• The New York City Soil and Water Conservation District funded a faculty position in the School (including start-up money), tapering off over time. They'll fund a laboratory technician position if the School will build the laboratory.
  • Students in the Environmental Sciences/Studies capstone course focus on an environmental problem facing New York City. They write a report and present their findings and recommendations at a symposium. The College President, Dean of Science, and NY City Council Environment Committee Chairman attend the symposium regularly.
  • Faculty members have served on a task force that revised New York City's K-12 science curriculum.
  • Faculty members have contributed to species counts.

New Degree Programs

The Queens College's School of Earth and Environmental Sciences now offers the following Bachelor degree programs:

  • BA and BS in Geology: a rigorous program that emphasizes surficial/environmental aspects of the Geosciences more than the previous degree programs did
  • BA and BS in Environmental Sciences: the new version is not only Geoscience-heavy but also requires Chemistry, Physics, and Biology, calculus, and statistics
  • BA in Environmental Studies: collaborative with the Social Sciences (environmental economics, environmental law, urban studies, sociology, etc.) and Humanities (environmental philosophy, green journalism, etc.)

They now have two Masters degree programs:

  • MA in Geological and Environmental Sciences: a research-based degree requiring 30 credits and a thesis.
  • MS in Applied Environmental Geosciences: a practitioner's non-thesis degree for those wishing credentials/career in environmental/geologic consulting, law, etc. 36 credits in a combination of conceptual and hands-on courses, including a 6-credit internship. These requirements are based on recommendations from local environmental companies and alumni who were asked what credentials they look for in new hires.

The School also participates in a consortial City University of New York PhD program comprising more than 100 faculty, split roughly equally between Geosciences and Geography, from 20 institutions.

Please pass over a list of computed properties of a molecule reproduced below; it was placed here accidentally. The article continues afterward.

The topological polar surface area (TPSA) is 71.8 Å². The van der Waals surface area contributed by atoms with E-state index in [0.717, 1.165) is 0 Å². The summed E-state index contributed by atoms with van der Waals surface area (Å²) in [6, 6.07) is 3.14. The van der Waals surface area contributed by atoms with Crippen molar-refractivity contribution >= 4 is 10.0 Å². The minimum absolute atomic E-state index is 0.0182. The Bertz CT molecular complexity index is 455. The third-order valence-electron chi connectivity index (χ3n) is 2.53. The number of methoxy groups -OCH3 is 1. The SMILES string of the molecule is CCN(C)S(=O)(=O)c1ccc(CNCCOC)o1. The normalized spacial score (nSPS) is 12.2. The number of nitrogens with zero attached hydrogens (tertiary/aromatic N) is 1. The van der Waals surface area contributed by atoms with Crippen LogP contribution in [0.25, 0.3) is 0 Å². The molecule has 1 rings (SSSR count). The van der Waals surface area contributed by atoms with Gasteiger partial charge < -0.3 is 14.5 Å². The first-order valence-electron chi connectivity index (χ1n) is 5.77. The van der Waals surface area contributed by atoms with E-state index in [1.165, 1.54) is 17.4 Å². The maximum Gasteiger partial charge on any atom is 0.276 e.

Making the Graduate Programs Work

Because the School is so broad, they look carefully at the background of each applicant to our graduate programs. Many come with a traditional Geology background, some from Environmental Science or Environmental Studies programs, and others from allied sciences. Many in the last category want to apply their biological background to environmental issues and feel thwarted by the cellular/molecular emphases of their baccalaureate departments.

We take a serious Earth Systems approach to all of our programs and recognize that the Earth is the common theme for all of our programs. Therefore, students entering without any Geoscience background take a year-long survey course that covers much of the same material as an introductory undergraduate year, but at a much deeper level and emphasizing connections to the environment. This prepares them to build on their existing strengths and move in new directions.

Looking Forward

As a result of these changes, the Geology Department has survived several budget crises (so far). SEES has doubled the number of majors and become prominent in campus publicity and alumni campaigns. But there's more to come. The policy-focused Environmental Studies program currently has about a third the number of majors as Geology or Environmental Sciences. Working with Urban Studies, the School of Earth and Environmental Sciences is revising the Environmental Studies program, and anticipate it will grow enormously in the light of current student interest – with the social sciences doing most of the heavy lifting.